Open Access
Li, Wuxing
Graduate Program:
Plant Physiology
Doctor of Philosophy
Document Type:
Date of Defense:
September 14, 2005
Committee Members:
  • Timothy W Mcnellis, Committee Member
  • Richard Cyr, Committee Member
  • Teh Hui Kao, Committee Member
  • Hong Ma, Committee Chair
  • recombination
  • meiosis
  • Arabidopsis
  • synapsis
  • pairing
  • solo dancers
  • atrad51
  • atrad51c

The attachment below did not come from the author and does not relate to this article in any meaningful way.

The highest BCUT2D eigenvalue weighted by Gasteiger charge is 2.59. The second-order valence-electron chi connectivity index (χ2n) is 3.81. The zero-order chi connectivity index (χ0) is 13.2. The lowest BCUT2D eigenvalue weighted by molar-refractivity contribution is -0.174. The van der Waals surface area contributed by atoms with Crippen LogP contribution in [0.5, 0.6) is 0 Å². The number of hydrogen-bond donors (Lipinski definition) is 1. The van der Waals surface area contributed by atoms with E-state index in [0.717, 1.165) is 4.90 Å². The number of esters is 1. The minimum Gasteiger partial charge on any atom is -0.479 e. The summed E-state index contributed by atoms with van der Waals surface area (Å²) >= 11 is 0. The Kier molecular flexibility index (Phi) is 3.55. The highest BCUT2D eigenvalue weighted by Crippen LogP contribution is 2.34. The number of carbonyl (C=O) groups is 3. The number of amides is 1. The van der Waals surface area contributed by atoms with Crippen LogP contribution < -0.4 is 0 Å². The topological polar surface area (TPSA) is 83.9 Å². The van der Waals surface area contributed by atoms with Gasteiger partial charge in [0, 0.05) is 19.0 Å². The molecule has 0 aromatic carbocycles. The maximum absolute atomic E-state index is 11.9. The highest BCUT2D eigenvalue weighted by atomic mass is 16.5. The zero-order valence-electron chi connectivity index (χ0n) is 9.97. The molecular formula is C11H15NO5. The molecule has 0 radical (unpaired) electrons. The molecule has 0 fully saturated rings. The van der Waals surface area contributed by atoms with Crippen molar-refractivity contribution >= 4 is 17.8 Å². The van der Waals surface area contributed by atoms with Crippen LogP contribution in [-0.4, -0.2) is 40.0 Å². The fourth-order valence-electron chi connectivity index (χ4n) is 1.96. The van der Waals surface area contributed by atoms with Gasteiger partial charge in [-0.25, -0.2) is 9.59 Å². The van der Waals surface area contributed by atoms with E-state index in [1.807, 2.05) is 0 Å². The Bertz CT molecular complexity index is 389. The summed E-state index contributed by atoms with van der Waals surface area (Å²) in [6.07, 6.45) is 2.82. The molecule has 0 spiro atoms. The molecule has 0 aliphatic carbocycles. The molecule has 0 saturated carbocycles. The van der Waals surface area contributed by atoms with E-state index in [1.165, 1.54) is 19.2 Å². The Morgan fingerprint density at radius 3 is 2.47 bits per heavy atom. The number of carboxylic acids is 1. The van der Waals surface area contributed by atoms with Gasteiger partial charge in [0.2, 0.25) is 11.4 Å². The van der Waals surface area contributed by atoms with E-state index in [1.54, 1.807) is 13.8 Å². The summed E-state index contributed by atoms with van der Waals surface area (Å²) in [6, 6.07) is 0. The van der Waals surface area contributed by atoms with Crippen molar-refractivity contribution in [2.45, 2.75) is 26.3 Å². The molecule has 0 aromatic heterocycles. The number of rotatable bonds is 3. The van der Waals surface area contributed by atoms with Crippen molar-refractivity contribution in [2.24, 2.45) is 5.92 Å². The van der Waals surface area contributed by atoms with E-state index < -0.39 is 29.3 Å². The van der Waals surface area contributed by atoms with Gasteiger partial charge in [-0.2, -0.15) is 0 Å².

Meiotic prophase I is a long and complex phase. Interactions between homologs during meiotic prophase I, such as recombination and synapsis, are required for proper chromosome segregation. Although mutant studies have revealed a number of genes required for recombination and synapsis, few genes have been identified in Arabidopsis. Here I describe the mutant analysis of three Arabidopsis genes that are essential for recombination and synapsis in Arabidopsis: SOLO DANCERS; AtRAD51; and AtRAD51C. The solo dancers (sds) mutant was obtained from a collection of Ds-transposon insertional mutants and mutant plants exhibit severe defects in homolog synapsis, recombination and bivalent formation during meiotic prophase I, subsequently resulting in seemingly random chromosome distribution and formation of abnormal meiotic products. Sequence and protein interaction analyses indicate that SDS encodes a novel cyclin (Azumi et al., EMBO J, 2002), arguing strongly that homolog interaction during meiotic prophase I requires a novel meiosis-specific cyclin in Arabidopsis. Because mutation in AtSPO11-1 causes similar abnormal meiosis, we hypothesized that AtSPO11-1 might be one of the downstream or interacting components of the SDS protein. To test this hypothesis, expression of AtSPO11-1 in sds was characterized and meiosis in the sds atspo11-1 double mutant was analyzed. The results indicate that AtSPO11-1 expression is not blocked in sds, and double mutant analysis of sds syn1, sds ask1, and sds atrad51-1 suggests that AtSPO11-1 retains its function in Double stranded DNA breaks (DSB) formation in the sds mutant. In addition to the mutant characterization of sds, I analyzed the T-DNA insertional mutants for the other two genes, AtRAD51 and AtRAD51C. AtRAD51 is an Arabidopsis homolog of yeast and mammalian RAD51, and AtRAD51C is a RAD51 paralog in Arabidopsis. Reverse genetics was applied to analyze the in vivo function of these two genes. Both mutants exhibit normal vegetative and flower development and have no detectable abnormality in mitosis, suggesting these two genes are not necessary for genome integrity under normal conditions. However, both mutants are completely sterile and are defective in both male and female meiosis. During meiotic prophase I, meiotic chromosomes in these two mutants fail to synapse and become extensively fragmented. The severe fragmentation of meiotic chromosomes in these two mutants can be suppressed or partially suppressed by an atspo11-1 mutation, suggesting that the fragmentation phenotype largely represents a defect in processing DSBs generated by AtSPO11-1. Analysis using electron microscopy of meiosis in these two mutants indicates that atrad51-1 exhibits a more severe abnormality in the formation of synaptonemal complexes (SCs), arguing that although both genes are required for processing of DSBs. Furthermore, major aspects of meiotic recombination seem to be conserved between yeast and plants, especially the fact that chromosome pairing and synapsis depend on the function of SPO11 and RAD51 related genes.